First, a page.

Written and Narrated by
Robert Prentice, J.D.
Business, Government & Society Department
McCombs School of Business
The University of Texas at Austin
In any kind of decision-making, context counts. The simple reframing of a situation or a question can produce a totally different answer from the same person.
For example, when NASA was deciding whether or not to launch the space shuttle Challenger in 1986, Morton Thiokol’s engineers opposed the launch on safety grounds. But when the general manager instructed the engineers to “take off their engineers’ hats and put on their management hats,” he changed their frame of reference. Instead of the launch being a decision focused on safety, it became one focused on dollars and cents. Unfortunately, the engineers then changed their minds. The Challenger was launched, and exploded.
In sports, it is natural to focus on winning. A UCLA football coach once said: “Winning isn’t everything; it’s the only thing.” But, just as a focus on profits can lead to poor moral choices in business, if we focus solely on winning in sports and omit ethics from our frame of reference, we can also mess up.
For example, Lance Armstrong, the now infamous cyclist, doped while winning seven Tour de France titles. Armstrong focused so completely on winning that he rationalized his doping as simply doing what it took to win, since he believed others were also doping. He ignored the fact that he was one of the major creators of the doping culture on the tour. Armstrong had dropped morality from his frame of reference, which is why he was later divested of all his titles and banned for life from competitive cycling.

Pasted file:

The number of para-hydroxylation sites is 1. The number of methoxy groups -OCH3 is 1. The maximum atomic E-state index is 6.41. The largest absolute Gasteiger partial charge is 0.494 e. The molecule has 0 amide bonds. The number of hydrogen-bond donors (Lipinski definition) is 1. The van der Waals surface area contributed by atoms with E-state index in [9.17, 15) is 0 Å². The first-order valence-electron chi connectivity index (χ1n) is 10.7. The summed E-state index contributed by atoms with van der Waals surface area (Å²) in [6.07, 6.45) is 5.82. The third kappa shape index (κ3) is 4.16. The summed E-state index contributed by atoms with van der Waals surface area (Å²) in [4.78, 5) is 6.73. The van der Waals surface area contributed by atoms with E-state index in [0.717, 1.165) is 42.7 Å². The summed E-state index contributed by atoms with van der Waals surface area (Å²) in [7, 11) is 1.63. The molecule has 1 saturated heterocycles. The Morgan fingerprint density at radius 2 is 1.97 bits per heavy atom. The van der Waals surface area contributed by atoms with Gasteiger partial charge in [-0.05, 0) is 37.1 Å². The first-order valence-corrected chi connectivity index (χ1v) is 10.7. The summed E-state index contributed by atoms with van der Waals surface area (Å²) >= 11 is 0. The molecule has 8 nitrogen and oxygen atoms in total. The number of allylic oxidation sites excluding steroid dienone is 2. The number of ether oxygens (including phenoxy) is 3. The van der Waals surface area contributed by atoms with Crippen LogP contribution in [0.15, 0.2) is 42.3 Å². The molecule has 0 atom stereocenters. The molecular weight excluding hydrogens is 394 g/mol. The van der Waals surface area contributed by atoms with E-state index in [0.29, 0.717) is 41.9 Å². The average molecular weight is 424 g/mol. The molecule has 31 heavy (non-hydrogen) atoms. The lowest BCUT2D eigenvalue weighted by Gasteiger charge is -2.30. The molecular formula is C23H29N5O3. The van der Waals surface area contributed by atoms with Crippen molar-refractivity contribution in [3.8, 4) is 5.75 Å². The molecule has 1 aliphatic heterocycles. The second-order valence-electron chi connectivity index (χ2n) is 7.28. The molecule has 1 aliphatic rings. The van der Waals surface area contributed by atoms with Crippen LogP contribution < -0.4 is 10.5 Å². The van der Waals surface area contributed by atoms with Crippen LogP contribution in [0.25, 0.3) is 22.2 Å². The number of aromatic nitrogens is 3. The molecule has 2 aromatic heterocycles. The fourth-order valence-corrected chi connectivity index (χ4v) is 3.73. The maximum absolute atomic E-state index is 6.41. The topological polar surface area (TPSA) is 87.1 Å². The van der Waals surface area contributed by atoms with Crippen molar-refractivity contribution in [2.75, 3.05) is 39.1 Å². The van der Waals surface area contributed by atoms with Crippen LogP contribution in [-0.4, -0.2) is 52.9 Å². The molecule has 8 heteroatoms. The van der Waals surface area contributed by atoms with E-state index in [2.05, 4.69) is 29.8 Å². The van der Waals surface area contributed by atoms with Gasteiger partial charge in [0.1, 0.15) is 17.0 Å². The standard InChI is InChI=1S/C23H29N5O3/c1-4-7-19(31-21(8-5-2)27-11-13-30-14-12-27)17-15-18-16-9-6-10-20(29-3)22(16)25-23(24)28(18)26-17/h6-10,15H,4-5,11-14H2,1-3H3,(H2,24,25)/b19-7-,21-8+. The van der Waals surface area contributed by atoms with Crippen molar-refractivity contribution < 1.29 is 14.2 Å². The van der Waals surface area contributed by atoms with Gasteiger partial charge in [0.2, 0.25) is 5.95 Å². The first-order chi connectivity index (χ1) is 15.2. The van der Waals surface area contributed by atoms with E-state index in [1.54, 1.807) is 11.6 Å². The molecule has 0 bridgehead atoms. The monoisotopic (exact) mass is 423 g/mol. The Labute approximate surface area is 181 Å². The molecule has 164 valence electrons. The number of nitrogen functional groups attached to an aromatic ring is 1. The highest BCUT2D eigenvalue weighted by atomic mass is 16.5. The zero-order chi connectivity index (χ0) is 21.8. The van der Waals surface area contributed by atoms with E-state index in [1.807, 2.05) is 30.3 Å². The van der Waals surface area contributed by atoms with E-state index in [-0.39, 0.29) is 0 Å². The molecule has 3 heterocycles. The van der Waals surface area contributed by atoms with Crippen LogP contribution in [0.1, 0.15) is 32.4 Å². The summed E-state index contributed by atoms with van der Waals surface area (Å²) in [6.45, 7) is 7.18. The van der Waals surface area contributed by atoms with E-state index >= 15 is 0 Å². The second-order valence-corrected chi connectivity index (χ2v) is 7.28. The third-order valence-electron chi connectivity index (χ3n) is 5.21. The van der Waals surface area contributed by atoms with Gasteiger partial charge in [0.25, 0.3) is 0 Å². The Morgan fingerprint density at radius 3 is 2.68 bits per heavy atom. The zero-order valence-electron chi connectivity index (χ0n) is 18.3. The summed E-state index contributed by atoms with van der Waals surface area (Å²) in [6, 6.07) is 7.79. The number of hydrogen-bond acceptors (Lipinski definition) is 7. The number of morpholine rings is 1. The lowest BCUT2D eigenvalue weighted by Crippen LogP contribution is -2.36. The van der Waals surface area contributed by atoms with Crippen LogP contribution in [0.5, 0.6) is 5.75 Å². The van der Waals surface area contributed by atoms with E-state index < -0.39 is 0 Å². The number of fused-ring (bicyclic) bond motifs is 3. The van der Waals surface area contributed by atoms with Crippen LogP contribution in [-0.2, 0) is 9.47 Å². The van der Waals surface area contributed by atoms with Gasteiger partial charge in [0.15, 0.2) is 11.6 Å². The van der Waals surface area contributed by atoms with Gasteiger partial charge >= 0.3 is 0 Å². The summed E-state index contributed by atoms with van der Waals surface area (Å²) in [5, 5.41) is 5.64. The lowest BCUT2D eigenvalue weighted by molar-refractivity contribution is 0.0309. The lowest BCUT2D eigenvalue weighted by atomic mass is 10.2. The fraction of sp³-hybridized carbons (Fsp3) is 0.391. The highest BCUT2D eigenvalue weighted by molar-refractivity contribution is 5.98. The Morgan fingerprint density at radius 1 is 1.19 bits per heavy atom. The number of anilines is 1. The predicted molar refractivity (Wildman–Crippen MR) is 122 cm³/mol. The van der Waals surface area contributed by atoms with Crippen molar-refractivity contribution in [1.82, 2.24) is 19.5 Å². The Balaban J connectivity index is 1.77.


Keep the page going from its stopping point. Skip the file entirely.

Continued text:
Maintaining ethics in our frame of reference is challenging, especially when winning is the goal. When a Houston Astros’ front office official objected because the team was considering signing a free agent pitcher who had been charged with domestic abuse, the team’s general manager snapped: “I don’t want your moral opinion. I want your baseball opinion.”
Moral opinions are never irrelevant. As athletes, it’s important to remember that if we “win” by cheating, we’re not really winning. We did beat the system, but we did not gain the skill it takes to truly win. And we’ve lost the integrity that comes with winning fair and square. Athletes — like business people and all the rest of us — are advised to always keep ethics in their frame of reference in order to live up to their own moral standards.